It might be at least partially true that young kids with earbuds helped make streaming what it is today. With services like Pandora and Spotify, services who grew exponentially at the hands of mostly younger-ish, non-audiophile listeners, streaming became firmly entrenched as a means to listen to a song. 

Audiophiles, however, in the early days remained circumspect. We still used physical media. Then came Tidal

Now, suddenly, we had a way to stream a CD quality song from the Internet. We marveled at the availability of, what, an entire world of music right at our fingertips. Perhaps best of all, we could enjoy all this music each month for the cost of a standard CD purchased at a music store. As Tidal gained popularity, audiophiles signed on in droves. Suffice it to say today, streaming is the predominate method audiophiles employ for digital music. 

Tidal, for a while anyway, was about the only choice. While CD quality, presumably at a bitrate of 1411 kbps and the familiar 44.1 / 16, was initially offered, Tidal soon enough teamed up with the highly controversial format called MQA

Not long after Tidal and MQA partnered, the audiophile world suddenly heard about a new game, one from France called Qobuz. For US based audiophiles, we heard how marvelous this new European service was and our big question was simple – when would it find its way to the US?

From day one, the very instant Qobuz hit US shores, it made an impact in the choices audiophiles made for streaming services. And here is where it gets really fun, Qobuz has actual high-resolution music, all the way up to 192 / 24 or 9216 kbps. And Tidal? Remember MQA? Audiophiles suddenly had two platforms about which they could disagree. 

For my purposes, I signed on to Tidal at some point before the availability of Qobuz in the US. Here’s the rub, however – I am not especially a fan of streaming. I prefer a physical CD copied to my server. Why? Simple. On my system it sounds better than streaming. Noticeably better. Dramatically better. And to a point, I like owning my music. For whatever that’s worth these days. 

I was very content to continue to buy CDs, copy and enjoy them. I used Tidal for really one purpose, discovering new music I could then purchase. Peripherally, I could also play a song I did not have in my library if a visitor was in the audio room and made a specific request. 

I started thinking about streaming recently because of something I usually don’t even notice – the cost of Tidal. I have seen the monthly $19.99 charge to my account for who knows how long. It is just something to which I typically pay very little attention. When the July charge showed up in my financial information, I became curious about what the other services offered and their associated fees. I decided to start looking at alternatives.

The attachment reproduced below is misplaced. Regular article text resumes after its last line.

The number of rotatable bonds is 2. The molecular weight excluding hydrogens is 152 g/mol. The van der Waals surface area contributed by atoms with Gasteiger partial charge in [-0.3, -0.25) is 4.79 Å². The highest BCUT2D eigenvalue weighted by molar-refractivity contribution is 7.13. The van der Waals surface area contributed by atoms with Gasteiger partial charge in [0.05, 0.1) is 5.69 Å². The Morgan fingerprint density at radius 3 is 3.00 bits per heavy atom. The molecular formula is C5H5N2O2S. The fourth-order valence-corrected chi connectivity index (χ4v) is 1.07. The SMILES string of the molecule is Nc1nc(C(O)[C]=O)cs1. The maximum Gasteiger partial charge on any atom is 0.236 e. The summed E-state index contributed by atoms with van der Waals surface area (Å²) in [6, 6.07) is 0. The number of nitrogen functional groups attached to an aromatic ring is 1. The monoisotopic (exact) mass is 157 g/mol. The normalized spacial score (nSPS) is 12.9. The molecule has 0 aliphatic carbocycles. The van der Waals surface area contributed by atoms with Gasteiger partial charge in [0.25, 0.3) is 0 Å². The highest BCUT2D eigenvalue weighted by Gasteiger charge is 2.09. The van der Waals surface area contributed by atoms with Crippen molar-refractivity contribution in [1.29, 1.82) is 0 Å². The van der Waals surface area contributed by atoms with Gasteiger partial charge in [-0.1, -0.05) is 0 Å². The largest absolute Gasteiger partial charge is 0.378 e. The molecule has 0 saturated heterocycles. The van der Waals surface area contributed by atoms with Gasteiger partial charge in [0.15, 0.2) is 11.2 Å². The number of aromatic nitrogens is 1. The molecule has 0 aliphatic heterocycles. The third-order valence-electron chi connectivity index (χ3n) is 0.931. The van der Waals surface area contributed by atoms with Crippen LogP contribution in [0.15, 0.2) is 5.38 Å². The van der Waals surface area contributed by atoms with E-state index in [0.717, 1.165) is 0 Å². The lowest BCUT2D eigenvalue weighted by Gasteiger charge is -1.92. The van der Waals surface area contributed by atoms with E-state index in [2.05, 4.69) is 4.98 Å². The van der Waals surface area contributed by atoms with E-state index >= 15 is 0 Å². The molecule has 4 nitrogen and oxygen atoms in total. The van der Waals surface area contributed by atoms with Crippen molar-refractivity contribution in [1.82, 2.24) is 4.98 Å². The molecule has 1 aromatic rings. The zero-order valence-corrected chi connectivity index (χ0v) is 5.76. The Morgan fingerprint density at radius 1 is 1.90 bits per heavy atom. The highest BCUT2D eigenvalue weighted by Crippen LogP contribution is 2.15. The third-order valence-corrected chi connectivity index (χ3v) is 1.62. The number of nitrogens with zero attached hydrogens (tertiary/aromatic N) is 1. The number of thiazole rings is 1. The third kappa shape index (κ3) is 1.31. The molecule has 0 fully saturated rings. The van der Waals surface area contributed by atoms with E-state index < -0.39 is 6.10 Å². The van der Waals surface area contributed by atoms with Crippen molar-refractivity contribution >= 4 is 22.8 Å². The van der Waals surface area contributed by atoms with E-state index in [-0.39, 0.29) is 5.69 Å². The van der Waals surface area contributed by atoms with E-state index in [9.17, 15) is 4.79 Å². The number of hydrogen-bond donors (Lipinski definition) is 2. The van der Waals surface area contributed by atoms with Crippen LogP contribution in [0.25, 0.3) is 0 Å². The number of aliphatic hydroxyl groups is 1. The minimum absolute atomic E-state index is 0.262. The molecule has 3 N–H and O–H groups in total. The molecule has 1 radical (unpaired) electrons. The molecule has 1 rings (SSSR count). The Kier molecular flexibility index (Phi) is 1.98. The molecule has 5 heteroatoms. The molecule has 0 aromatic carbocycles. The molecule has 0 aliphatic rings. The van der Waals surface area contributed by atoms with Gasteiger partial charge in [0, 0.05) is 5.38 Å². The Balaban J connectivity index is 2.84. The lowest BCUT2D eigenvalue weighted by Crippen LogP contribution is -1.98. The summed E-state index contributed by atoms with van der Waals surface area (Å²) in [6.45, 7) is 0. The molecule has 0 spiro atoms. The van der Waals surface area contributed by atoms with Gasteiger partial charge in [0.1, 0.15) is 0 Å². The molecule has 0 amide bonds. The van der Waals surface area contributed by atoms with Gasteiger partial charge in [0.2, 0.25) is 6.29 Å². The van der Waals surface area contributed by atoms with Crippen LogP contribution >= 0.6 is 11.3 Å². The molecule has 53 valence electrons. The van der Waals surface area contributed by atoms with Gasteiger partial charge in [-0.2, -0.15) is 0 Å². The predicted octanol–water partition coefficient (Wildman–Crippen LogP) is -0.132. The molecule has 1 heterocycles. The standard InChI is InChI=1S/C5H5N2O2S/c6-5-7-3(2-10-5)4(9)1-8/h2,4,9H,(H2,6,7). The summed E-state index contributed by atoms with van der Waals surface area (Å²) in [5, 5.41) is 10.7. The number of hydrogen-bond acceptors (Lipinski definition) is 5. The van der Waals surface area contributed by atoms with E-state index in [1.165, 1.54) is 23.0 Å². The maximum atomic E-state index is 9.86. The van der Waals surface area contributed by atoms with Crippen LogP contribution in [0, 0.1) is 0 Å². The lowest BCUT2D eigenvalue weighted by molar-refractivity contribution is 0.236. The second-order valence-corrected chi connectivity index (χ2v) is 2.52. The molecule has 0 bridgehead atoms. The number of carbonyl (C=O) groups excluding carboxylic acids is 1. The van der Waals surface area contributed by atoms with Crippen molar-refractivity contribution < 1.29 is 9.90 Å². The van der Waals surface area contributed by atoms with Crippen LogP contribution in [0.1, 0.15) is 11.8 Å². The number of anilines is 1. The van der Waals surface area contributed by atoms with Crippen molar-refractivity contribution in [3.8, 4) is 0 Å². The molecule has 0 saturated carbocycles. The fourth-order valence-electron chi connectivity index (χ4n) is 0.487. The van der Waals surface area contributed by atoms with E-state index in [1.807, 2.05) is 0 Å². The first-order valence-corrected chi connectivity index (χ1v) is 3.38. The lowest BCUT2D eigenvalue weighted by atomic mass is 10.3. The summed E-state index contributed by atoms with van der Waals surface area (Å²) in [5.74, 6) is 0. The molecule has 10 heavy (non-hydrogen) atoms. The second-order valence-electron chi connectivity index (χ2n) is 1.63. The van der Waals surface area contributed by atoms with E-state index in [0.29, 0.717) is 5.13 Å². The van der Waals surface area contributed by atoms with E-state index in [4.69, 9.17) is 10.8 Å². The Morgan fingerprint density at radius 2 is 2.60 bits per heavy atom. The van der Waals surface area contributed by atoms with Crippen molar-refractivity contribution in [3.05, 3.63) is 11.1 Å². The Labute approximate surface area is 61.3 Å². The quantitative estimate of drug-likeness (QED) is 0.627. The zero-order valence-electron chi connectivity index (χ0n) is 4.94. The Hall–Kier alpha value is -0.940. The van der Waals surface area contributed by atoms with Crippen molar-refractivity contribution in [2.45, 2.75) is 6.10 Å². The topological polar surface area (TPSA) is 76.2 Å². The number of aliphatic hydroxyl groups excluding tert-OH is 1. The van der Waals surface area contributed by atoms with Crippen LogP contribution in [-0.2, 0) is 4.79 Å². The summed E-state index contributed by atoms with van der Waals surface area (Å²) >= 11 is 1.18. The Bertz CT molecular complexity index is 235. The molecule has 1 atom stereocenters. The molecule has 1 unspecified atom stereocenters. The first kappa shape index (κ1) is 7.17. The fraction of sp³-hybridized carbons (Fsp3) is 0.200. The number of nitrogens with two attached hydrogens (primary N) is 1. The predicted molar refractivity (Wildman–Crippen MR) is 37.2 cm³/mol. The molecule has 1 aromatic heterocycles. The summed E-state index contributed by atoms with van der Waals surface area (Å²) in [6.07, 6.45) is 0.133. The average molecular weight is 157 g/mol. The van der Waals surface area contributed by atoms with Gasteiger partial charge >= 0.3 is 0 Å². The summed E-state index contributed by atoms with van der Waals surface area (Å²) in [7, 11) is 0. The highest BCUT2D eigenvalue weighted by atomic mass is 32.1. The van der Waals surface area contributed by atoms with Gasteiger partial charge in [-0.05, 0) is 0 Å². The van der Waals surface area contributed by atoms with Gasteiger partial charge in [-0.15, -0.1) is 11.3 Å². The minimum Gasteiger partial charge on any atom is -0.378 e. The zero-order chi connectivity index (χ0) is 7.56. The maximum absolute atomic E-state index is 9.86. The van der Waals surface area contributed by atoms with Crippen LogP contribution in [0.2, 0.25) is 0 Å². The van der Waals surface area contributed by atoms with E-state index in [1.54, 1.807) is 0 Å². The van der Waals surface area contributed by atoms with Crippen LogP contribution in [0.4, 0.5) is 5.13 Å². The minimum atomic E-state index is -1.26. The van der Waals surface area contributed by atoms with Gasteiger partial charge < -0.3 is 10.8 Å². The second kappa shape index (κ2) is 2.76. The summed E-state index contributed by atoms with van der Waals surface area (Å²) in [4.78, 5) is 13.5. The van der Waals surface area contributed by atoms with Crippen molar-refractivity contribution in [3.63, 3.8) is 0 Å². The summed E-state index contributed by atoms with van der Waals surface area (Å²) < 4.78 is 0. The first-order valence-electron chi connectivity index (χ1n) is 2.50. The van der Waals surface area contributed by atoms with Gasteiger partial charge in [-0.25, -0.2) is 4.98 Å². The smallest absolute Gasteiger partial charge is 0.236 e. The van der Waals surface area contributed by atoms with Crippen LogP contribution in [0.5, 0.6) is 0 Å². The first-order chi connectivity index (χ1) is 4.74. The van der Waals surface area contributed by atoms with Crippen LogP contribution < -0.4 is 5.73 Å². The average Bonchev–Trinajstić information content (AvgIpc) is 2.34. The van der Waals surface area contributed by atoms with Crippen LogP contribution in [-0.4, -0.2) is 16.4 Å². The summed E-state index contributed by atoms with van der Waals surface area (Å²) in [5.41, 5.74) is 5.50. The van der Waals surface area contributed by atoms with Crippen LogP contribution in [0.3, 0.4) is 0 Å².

While I realize Amazon and now even Spotify offer higher than 320 kbps bitrates (Amazon even offers HD), I never really considered using either of them, or the other similar services. There’s also compatibility with my equipment issues. For my purposes, the decision was singular – Tidal or Qobuz?

For most listeners who plan to use streaming as their predominate way to play a song, having a variety of packages makes sense. Want to download music? Qobuz fully supports downloads. Tidal does as well but my sense is they are a little less convenient in the effort. 

Considering cost, Qobuz has multiple packages where Tidal has two main offerings – less than CD quality and CD Quality. As previously mentioned, Qobuz offers hi-rez up to 192 / 24 and Tidal has MQA. 

I’m not one to place a huge emphasis on two music plans that have, at their lowest common denominator, a difference of about $5.00 but that’s pretty much the bottom line. A monthly basic cost for Qobuz is $14.99 per month. That can be brought down to $12.49 if you pay yearly. Tidal is steadfastly $19.99 per month for CD quality. Qobuz offers other packages at higher yearly costs with increased features. Tidal has two plans however, they do have videos for those interested in a video aspect. Personally, I’m only concerned about music. 

So far, I see both services as pretty much even. Here is where we reach the fork in the road – deciding on a format. 

There are those who will champion MQA. They feel it is a superior format in every way, at least as compared to standard CD quality. I’m sorry but I’m not one of those believers. I have heard music played in MQA that sounded amazing. I’ve heard MQA sound okay, nothing to get really excited about. I’ve heard MQA sound positively dreadful. 

I can also say the exact same thing about CD quality and high-resolution quality. Face it, some recordings sound better than others regardless of the format. I said the exact same thing in the 1970’s when I first started buying albums. My guess is recording quality will always be variable. 

Because, however, I have always been leery of MQA, I decided full-fledged, if there is such a thing, high resolution recordings are a better mousetrap. So, the scales tip towards Qobuz. However, my DAC is not MQA capable so I’m not getting “Master Quality Authenticated” anyway. Theoretically, at best I’ll get 192 / 24 from Tidal but my guess is most often it will be at 96 / 24. Either way, still better than Red Book CD.